This post isn’t really related to mobile. I will be updating my code in Mobile Web OSP to use a modified version of the following code to track outbound traffic though. My current code tracks outbound clicks as pageviews rather than the preferred events.
So the fallout from the XKCD cartoon University Website continues with a post from Inside Higher Ed entitled Web Re(design). Fun quotes, insights, and comments abound but the following paragraph really struck me:
One problem with using nationwide data or broad-based best practices is that just as many institutions are different, the audiences of different institutions may want different things. And parsing those demographics effectively requires self-study more than adhering to broad principles, say several consultants who take contracts for such work. Still, even professionals sometimes struggle to figure out the percentages of how home page audiences divide up so they can probe their desires, says Stephanie Geyer, associate vice president for Web strategy at Noel-Levitz. “I suspect that would be hard data to come by reliably,” Geyer says. “You could set up a survey on the site, but you’re not necessarily going to get a reliable sample at any given time.”
I think you can get a start on gathering that audience data by tracking outbound traffic. While I don’t think tracking outbound traffic is the be all and end all to figuring out the “desires of your audiences” (@paulprewitt kindly set me straight on this point) I do think it will give you interesting insight into what users are actually using on your site and, again, will give you some data to back that insight up. How do you do it? Just use the Google Analytics Event Tracking feature. It’s unobtrusive and it’ll capture data on every user that uses the page and not just those select folks you can push a survey too.
I’ve posted some code that should allow you to easily take advantage of the Event Tracking feature. Feel free to copy it, fork it or contribute back if you want. All you need to do is copy and paste it into the
head portion of your pages. Just make sure to update the account number. It may not be perfect though. It works in my testing but triple-check it before adding it to your production site.
Some more details regarding the code:
- It’s using the latest, greatest Google Analytics set-up so no guarantee it will work with older versions. If you’re interested in tracking outbound traffic but you’re stuck with an older version of Google Analytics check out Nick DeNardis’ (@nickdenardis) post on EduGuru, Tracking outgoing clicks with Google Analytics. It tracks outbound links as pageviews though so be aware of that. Nick does provide a good workaround though.
- It requires jQuery. If you’re already using jQuery then great. If not… think long and hard about if you want to include jQuery just for this feature. I’m sure this code could be rewritten to remove the jQuery requirement. Unfortunately for you I’m lazy and I don’t feel like doing it as this code serves my needs just fine.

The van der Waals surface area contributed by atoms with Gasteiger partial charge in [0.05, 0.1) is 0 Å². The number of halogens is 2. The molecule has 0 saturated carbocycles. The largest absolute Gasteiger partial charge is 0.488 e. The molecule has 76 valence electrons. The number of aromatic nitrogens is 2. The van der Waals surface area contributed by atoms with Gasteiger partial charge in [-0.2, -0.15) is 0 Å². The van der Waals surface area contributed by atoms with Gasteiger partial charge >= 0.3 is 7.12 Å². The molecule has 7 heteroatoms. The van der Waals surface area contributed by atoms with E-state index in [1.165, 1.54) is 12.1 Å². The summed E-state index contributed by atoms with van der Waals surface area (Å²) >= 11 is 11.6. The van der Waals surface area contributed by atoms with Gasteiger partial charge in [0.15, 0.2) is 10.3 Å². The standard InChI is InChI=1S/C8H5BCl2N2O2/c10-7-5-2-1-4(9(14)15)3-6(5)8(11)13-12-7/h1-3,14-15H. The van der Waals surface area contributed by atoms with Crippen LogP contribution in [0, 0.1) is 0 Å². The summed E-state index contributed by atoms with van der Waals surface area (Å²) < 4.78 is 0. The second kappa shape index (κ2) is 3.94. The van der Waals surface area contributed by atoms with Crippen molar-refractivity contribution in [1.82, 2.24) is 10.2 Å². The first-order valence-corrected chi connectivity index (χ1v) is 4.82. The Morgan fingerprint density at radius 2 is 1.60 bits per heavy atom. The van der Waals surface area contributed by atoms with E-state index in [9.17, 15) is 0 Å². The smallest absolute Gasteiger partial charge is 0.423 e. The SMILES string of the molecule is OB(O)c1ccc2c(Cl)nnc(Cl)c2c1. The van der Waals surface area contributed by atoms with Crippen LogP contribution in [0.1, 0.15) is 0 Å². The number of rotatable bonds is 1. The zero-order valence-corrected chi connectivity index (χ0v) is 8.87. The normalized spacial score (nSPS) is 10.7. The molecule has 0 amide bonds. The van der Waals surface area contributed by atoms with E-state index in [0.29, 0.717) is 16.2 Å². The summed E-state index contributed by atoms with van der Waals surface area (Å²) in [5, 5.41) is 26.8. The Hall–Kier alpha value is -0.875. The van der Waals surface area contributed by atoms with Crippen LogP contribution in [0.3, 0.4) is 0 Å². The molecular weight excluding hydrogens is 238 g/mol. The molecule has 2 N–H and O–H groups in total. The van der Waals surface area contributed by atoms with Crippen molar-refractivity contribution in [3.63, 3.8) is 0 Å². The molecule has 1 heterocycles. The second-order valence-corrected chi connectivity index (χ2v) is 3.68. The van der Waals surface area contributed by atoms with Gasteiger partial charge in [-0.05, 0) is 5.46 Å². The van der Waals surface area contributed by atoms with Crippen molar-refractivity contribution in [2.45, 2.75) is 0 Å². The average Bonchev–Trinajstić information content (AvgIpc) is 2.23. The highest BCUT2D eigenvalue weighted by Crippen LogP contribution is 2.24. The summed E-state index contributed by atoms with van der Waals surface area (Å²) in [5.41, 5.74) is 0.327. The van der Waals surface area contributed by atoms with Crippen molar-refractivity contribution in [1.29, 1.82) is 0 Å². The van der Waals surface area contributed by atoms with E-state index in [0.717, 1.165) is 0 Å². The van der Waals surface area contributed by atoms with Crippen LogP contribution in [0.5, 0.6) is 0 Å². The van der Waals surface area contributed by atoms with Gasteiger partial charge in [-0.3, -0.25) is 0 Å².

- It’ll track all links that have http or https in them auto-magically. It will ignore links though that have an http in them but link to the same hostname. So if you need to track those types of links (for example, you have a link to a sub-site on the same hostname) you can add the attribute
data-gato your link. For example, to link to our example sub-site you’d do the following:
<a href="http://www.dmolsen.edu/subsite/" data-ga="outgoing">Visit Sub-site</a>
- Your HTML will most likely no longer validate because of the extra attributes in your
But the whole point of the XKCD comic and the Inside Higher Ed post was about audiences and gathering data related to them, right? How does tracking outbound traffic clearly give you information on use by audience? There’s an option available in my code (not required!) that allows you to track the audience as well as the location of a link. To do so you’ll need to add the attribute
data-aud with a consistent value for your audiences to your outbound
href tags that you want to tag by audience. For example, this link:
<a href="http://apply.dmolsen.edu/" data-aud="Prospects">Apply Now!</a>
will record in the Event Tracker as “Outbound Traffic – Prospects” with the link
http://apply.dmolsen.edu/. That way you can see which audience the outbound link was for and where they went. You can also mix audiences if you like. For example the audience could be “Prospects & Current Students” so you can see what outbound links are related to both. This creates a separate category in the Events listing though as opposed to adding an event to two separate categories. I wouldn’t go too crazy coming up with very specific audiences or mixing audiences as I think you’ll dilute the results a bit.
Hopefully this gives you a chance to get some data on how your home page is being used as a portal and who might be using it.